In the early 2000s, a surprising process (for some) began in Latin America - it was called the "left turn
". Simply put, it was a noticeable swing of the political moods to the left, both in the moderate (Brazil, Argentina) and the more radical (Venezuela, Bolivia) sense. It came as a surprise particularly to those who were already busy praising the various neo-liberal theories of world development that were supposed to bring the ultimate utopia. Indeed, after suffering a series of political routs in the 80s and 90s, leftism had been pushed into a corner, and it was sure to welcome this new process as a sort of resurrection of the socialist ideas across the South American continent.
The main reason for this "leftist mega-turn" was the neo-liberal policies of the Latin American governments in the late 90s. Initially, the results looked promising for them: foreign investment soared in the region, economic growth accelerated, especially in the pre-'97 crisis years when the general GDP growth on the continent often passed beyond 5%+. But with the start of the Asian crisis, Latin America found itself in a critical condition once more. The capital inflow plunged sharply. In 1997 the region had enjoyed a massive growth of foreign investment, reaching well beyond $70 bn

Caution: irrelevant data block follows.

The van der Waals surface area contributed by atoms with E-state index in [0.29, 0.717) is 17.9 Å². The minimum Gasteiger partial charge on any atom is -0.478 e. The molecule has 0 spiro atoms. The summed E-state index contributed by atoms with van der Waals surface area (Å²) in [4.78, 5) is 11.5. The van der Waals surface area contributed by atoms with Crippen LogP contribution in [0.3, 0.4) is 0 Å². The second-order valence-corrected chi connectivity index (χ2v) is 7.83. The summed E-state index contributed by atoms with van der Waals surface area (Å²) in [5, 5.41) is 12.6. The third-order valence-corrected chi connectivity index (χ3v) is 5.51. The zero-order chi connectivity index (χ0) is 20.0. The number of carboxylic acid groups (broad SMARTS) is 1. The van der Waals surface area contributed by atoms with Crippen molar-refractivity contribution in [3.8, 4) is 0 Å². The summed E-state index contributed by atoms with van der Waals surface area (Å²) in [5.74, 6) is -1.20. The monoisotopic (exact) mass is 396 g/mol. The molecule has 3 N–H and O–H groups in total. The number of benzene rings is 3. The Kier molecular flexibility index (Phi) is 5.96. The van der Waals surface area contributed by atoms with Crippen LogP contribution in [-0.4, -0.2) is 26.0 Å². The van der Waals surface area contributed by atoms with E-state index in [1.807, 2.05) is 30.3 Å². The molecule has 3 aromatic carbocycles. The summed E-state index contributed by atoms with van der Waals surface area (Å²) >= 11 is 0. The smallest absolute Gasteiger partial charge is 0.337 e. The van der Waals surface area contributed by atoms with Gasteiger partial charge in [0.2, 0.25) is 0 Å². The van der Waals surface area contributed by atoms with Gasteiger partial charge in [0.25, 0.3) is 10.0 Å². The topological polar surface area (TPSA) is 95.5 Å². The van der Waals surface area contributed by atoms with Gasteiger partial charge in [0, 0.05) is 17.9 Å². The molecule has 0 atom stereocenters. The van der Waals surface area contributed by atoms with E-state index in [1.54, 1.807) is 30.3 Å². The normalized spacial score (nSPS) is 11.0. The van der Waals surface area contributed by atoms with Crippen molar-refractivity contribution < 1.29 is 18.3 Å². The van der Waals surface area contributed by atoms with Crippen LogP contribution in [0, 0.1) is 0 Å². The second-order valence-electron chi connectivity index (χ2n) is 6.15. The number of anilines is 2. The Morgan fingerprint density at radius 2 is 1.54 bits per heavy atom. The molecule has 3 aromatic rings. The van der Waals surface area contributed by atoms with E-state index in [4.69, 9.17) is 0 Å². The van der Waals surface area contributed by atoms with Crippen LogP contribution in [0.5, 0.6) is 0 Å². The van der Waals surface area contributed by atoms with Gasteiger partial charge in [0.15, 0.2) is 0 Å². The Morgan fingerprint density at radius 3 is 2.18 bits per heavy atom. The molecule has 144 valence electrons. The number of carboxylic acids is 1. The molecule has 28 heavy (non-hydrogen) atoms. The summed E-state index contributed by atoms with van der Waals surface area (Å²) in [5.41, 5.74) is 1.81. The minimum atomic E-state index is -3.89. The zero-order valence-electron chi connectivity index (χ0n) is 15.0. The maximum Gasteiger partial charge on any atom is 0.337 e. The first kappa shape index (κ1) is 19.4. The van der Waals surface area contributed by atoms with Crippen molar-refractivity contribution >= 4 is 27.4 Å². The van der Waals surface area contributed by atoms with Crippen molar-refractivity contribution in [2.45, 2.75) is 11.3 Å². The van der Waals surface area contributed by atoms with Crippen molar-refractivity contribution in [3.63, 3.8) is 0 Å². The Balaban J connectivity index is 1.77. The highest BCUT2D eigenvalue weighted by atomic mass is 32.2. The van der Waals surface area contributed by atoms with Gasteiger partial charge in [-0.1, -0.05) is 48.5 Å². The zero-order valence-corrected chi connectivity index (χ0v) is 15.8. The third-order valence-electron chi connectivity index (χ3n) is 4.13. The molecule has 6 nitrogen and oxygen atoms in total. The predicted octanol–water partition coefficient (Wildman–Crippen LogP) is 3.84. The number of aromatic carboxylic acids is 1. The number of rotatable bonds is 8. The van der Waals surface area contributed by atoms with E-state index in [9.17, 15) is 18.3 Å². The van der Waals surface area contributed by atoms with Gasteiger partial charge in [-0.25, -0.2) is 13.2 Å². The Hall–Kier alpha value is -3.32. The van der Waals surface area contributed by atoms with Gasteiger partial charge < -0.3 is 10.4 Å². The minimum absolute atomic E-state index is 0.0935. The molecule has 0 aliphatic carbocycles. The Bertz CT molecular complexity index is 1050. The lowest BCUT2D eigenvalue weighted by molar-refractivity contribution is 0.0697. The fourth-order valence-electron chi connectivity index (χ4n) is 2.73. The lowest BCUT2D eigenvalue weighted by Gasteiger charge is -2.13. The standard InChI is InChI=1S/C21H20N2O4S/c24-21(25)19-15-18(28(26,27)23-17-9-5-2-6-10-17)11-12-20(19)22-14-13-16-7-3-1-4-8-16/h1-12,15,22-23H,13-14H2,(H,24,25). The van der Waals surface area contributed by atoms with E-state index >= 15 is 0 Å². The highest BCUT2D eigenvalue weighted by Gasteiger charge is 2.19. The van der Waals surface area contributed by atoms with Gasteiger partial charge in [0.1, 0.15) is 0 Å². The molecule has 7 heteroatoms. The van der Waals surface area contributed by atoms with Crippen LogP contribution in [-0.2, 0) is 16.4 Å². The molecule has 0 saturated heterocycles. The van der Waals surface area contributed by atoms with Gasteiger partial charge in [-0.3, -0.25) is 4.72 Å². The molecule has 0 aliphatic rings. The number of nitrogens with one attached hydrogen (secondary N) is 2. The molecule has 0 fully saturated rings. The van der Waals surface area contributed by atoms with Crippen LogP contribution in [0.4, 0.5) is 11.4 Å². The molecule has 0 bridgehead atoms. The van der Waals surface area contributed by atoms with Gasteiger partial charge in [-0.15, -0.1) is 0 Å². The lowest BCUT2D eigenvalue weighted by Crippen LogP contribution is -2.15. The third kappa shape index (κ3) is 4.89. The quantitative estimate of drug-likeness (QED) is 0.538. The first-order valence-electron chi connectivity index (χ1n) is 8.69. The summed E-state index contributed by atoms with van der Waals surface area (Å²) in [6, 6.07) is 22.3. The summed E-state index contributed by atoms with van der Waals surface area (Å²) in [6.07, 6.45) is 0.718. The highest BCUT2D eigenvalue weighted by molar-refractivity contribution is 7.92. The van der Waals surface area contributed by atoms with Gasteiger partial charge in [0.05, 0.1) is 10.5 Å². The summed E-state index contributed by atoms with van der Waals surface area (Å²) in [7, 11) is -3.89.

... and just four or five years later - a meager $5 bn. That was a disaster.
In the early 2000s another crisis followed, caused by the depression in the US. It hit international trade the most and caused a serious damage on the most export-orientated countries of Latin America. Argentina defaulted
(causing hunger riots and the departure of one president after another), and Brazil was on the verge of bakruptcy as well. Thus, many hastened to conclude that the policy of neo-liberalism had finally completely discredited itself in Latin America. Most surveys across the region conducted in those years showed that 2/3 of the population deemed the neo-liberal economic system as "bad", or "very bad", claiming that privatisation hadn't brought any positive results, nearly half favoured a bigger role for the government in the economy. So it was no surprise that this was the soil where the seeds of the new "leftist turn" blossomed.( Collapse )